While we sleep, another world holds sway over us. That world is populated by forces of good and forces of evil, that battle constantly for our souls. This, apparently, is what makes Ink a ‘high-concept visual thriller’, a description which handily ignores the many other films made in which characters do battle in dreams and dream-worlds, or indeed Hollywood’s oft-professed description as a ‘seller of dreams’.

John (Christopher Soren Kelly) runs a successful company. Although we witness him in several meetings, the business-speak used is so generic, it is impossible to tell exactly what business he is in. He has a young daughter, Emma (Quinn Hunchar). One night, while asleep, she is kidnapped by Ink, a dream-world resident who wears voluminous rags and has an absolutely enormous nose. Ink wants Emma as so he can offer her as a sacrifice to the bad guys, the Incubi, and so join them. Trying to prevent this, are a group from the forces of good – the Storytellers – led by a blind Pathfinder (Jeremy Make), and Allel (Jennifer Batter). Ink manages to capture one of the Storytellers, Liev (Jessica Duffy). As Ink travels through the dream-world – which, incidentally, maps almost exactly onto the real world – the Storyteller bolsters Emma’s confidence and tries to gain Ink’s trust.

While she is in the dream-world, Emma is in a coma in hospital. After pulling off a vital business deal, John leaves his office but is involved in a traffic accident – caused by an Incubus. This puts him in hospital – but fortunately, he is only concussed – and near his daughter, which is where the final showdown between the Storytellers and the Incubi takes place. Meanwhile, Ink has given Emma to the Incubus Key Master (Marty Lindsey), who then stabs Liev… Which prompts her to tell Ink what he should already know: who he is and what he needs to do, and so the two plots come together to resolve the story.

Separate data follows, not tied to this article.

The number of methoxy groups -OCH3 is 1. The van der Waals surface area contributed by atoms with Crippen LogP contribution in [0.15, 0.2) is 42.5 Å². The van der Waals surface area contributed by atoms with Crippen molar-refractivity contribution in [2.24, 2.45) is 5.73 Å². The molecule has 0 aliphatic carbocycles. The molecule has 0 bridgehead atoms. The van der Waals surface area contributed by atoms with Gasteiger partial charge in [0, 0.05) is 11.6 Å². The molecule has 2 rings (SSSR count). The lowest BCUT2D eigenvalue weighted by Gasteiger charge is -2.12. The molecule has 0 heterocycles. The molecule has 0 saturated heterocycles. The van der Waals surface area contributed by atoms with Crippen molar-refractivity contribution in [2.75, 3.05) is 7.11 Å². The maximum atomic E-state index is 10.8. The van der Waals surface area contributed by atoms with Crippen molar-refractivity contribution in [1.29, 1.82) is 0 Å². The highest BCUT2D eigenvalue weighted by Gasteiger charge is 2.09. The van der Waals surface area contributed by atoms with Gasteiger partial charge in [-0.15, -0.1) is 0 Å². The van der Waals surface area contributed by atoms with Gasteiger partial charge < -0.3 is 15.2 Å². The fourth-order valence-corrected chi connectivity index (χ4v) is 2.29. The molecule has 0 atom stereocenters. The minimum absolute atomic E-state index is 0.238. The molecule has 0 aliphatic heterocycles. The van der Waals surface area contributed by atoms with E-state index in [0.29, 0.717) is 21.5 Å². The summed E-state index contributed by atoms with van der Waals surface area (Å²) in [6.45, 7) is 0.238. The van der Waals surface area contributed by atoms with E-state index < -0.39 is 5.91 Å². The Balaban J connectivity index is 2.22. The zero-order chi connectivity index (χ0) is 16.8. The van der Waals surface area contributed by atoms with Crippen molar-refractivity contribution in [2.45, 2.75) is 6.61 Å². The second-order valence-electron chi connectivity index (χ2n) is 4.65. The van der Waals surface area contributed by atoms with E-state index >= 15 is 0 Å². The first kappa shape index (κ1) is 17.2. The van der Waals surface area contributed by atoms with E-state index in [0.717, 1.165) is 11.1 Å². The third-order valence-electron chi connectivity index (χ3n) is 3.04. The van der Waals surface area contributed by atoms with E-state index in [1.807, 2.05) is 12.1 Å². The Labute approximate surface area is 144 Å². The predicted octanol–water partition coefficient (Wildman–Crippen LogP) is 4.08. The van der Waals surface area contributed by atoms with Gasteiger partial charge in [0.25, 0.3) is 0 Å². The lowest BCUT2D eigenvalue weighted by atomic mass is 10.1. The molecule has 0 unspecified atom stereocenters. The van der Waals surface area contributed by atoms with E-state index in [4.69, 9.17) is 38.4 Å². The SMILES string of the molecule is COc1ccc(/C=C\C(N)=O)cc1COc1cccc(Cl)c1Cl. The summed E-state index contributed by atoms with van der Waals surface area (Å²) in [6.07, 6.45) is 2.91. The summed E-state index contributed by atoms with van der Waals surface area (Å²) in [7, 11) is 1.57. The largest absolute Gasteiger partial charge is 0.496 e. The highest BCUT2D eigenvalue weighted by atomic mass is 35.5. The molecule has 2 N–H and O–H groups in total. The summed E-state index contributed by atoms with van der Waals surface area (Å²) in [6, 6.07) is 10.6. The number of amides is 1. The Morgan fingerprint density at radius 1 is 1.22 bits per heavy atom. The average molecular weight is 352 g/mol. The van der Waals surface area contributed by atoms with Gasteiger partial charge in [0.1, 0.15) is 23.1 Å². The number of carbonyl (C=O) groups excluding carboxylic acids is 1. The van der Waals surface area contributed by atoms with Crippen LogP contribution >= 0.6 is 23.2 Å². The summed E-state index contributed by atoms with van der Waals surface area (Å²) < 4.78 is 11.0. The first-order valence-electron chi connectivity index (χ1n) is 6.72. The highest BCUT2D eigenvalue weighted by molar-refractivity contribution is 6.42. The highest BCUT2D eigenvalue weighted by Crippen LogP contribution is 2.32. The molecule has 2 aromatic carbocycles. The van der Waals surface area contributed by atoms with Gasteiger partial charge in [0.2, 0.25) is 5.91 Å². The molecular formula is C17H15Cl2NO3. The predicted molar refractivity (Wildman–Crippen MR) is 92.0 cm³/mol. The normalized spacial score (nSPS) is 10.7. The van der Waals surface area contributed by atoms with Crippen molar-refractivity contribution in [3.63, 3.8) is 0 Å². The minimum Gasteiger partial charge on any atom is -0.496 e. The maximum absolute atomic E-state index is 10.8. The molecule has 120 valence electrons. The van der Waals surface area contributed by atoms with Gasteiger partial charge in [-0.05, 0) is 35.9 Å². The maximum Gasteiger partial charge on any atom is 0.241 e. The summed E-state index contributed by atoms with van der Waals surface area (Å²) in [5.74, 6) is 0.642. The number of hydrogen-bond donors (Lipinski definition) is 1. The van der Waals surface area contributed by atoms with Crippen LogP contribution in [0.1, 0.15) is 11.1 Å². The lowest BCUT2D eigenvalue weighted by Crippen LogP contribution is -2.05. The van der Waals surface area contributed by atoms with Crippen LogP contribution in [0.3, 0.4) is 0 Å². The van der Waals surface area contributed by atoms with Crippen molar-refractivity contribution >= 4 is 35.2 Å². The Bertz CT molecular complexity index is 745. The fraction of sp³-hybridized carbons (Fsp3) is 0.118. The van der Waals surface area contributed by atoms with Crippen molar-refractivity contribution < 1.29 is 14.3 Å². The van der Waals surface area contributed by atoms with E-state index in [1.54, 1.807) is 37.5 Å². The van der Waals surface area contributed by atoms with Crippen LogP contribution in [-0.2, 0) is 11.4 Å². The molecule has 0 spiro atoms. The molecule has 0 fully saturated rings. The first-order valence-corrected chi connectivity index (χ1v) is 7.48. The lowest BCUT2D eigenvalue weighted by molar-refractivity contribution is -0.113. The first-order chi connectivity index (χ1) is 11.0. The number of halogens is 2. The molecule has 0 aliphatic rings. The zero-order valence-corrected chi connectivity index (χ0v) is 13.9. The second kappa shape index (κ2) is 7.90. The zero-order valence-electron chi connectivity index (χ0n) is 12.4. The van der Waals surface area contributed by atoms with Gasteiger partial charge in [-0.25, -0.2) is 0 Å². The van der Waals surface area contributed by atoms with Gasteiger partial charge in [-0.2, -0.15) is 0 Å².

The real world and the dream-world are differentiated throughout the film using different filters. There are also a number of flashback sequences, which are also indicated by the use of colour filters. Unfortunately, this ever-changing palette means Ink resembles nothing so much as a compilation of promo videos, strung together to make some sort of narrative. Further complicating matters is the fractured chronology which affects the dream-world.

There is some nice production design – the Incubi, who wear glass-plates with projected faces on the front of their heads, are especially effective. The fight-scenes are well-choreographed, particularly the final battle in the dream-world hospital. But, the flashbacks add nothing to the story, and serve only to confuse. The film’s ending makes sense of the plot but also generates unanswerable questions. The acting throughout is variable, and occasionally quite bad. Happily, the cinematography is generally good and, well, to be honest, the film does look quite impressive, especially given its low budget. However, while there’s an interesting imagination at work in Ink, the movie never quite gels.

The makers of Ink claim it has become a ‘cult’ favourite. I doubt this. None of the characters are charismatic enough to engage the viewer’s sympathies, and the plot is overly complicated and confusing. It’s over-rated.